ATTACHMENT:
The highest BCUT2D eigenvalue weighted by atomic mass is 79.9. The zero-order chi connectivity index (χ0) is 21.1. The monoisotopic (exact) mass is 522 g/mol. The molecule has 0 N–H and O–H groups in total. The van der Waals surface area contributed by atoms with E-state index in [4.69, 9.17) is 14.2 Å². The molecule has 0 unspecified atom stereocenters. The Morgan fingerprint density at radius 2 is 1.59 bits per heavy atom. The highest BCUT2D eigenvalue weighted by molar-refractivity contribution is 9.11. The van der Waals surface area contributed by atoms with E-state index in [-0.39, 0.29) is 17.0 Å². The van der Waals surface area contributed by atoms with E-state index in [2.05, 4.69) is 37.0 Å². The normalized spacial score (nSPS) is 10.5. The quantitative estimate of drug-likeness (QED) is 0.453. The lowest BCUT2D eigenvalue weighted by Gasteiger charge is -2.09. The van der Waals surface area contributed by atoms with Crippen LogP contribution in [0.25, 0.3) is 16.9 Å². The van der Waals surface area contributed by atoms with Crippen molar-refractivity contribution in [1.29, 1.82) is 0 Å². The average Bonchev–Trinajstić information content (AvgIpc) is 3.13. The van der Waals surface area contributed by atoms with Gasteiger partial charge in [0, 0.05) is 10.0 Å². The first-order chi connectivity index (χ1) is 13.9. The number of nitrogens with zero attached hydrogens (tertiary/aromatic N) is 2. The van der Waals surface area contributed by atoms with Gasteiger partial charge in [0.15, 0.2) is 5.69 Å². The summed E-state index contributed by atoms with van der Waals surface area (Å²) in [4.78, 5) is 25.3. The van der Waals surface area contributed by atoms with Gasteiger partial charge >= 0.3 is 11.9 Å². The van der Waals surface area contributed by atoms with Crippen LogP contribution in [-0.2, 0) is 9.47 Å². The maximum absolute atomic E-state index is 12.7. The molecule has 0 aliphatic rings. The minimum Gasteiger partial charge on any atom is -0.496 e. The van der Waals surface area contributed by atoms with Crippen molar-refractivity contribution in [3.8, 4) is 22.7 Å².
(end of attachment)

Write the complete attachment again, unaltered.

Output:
The highest BCUT2D eigenvalue weighted by atomic mass is 79.9. The zero-order chi connectivity index (χ0) is 21.1. The monoisotopic (exact) mass is 522 g/mol. The molecule has 0 N–H and O–H groups in total. The van der Waals surface area contributed by atoms with E-state index in [4.69, 9.17) is 14.2 Å². The molecule has 0 unspecified atom stereocenters. The Morgan fingerprint density at radius 2 is 1.59 bits per heavy atom. The highest BCUT2D eigenvalue weighted by molar-refractivity contribution is 9.11. The van der Waals surface area contributed by atoms with E-state index in [-0.39, 0.29) is 17.0 Å². The van der Waals surface area contributed by atoms with E-state index in [2.05, 4.69) is 37.0 Å². The normalized spacial score (nSPS) is 10.5. The quantitative estimate of drug-likeness (QED) is 0.453. The lowest BCUT2D eigenvalue weighted by Gasteiger charge is -2.09. The van der Waals surface area contributed by atoms with Crippen LogP contribution in [0.25, 0.3) is 16.9 Å². The van der Waals surface area contributed by atoms with Crippen molar-refractivity contribution in [1.29, 1.82) is 0 Å². The average Bonchev–Trinajstić information content (AvgIpc) is 3.13. The van der Waals surface area contributed by atoms with Gasteiger partial charge in [0, 0.05) is 10.0 Å². The first-order chi connectivity index (χ1) is 13.9. The number of nitrogens with zero attached hydrogens (tertiary/aromatic N) is 2. The van der Waals surface area contributed by atoms with Gasteiger partial charge in [0.15, 0.2) is 5.69 Å². The summed E-state index contributed by atoms with van der Waals surface area (Å²) in [4.78, 5) is 25.3. The van der Waals surface area contributed by atoms with Gasteiger partial charge >= 0.3 is 11.9 Å². The van der Waals surface area contributed by atoms with Crippen LogP contribution in [-0.2, 0) is 9.47 Å². The maximum absolute atomic E-state index is 12.7. The molecule has 0 aliphatic rings. The minimum Gasteiger partial charge on any atom is -0.496 e. The van der Waals surface area contributed by atoms with Crippen molar-refractivity contribution in [3.8, 4) is 22.7 Å².